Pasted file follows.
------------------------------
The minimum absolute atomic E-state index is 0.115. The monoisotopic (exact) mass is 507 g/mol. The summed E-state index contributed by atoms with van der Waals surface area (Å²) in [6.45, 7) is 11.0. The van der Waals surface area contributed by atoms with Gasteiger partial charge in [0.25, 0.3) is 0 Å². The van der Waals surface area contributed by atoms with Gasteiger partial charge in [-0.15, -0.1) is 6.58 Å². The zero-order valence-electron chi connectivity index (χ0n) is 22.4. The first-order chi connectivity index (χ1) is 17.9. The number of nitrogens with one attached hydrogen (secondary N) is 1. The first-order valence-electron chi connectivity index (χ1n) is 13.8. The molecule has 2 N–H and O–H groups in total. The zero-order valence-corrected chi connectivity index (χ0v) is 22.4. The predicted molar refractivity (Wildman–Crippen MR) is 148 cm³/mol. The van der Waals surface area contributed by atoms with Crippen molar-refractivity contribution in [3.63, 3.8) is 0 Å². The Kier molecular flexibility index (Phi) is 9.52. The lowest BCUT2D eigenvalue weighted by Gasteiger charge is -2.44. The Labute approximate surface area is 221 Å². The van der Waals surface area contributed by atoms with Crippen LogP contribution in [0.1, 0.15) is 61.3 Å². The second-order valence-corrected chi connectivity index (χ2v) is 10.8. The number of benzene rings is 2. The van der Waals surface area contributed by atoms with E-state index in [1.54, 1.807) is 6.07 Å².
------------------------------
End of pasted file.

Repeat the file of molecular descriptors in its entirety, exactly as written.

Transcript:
The minimum absolute atomic E-state index is 0.115. The monoisotopic (exact) mass is 507 g/mol. The summed E-state index contributed by atoms with van der Waals surface area (Å²) in [6.45, 7) is 11.0. The van der Waals surface area contributed by atoms with Gasteiger partial charge in [0.25, 0.3) is 0 Å². The van der Waals surface area contributed by atoms with Gasteiger partial charge in [-0.15, -0.1) is 6.58 Å². The zero-order valence-electron chi connectivity index (χ0n) is 22.4. The first-order chi connectivity index (χ1) is 17.9. The number of nitrogens with one attached hydrogen (secondary N) is 1. The first-order valence-electron chi connectivity index (χ1n) is 13.8. The molecule has 2 N–H and O–H groups in total. The zero-order valence-corrected chi connectivity index (χ0v) is 22.4. The predicted molar refractivity (Wildman–Crippen MR) is 148 cm³/mol. The van der Waals surface area contributed by atoms with Crippen molar-refractivity contribution in [3.63, 3.8) is 0 Å². The Kier molecular flexibility index (Phi) is 9.52. The lowest BCUT2D eigenvalue weighted by Gasteiger charge is -2.44. The Labute approximate surface area is 221 Å². The van der Waals surface area contributed by atoms with Crippen LogP contribution in [0.1, 0.15) is 61.3 Å². The second-order valence-corrected chi connectivity index (χ2v) is 10.8. The number of benzene rings is 2. The van der Waals surface area contributed by atoms with E-state index in [1.54, 1.807) is 6.07 Å².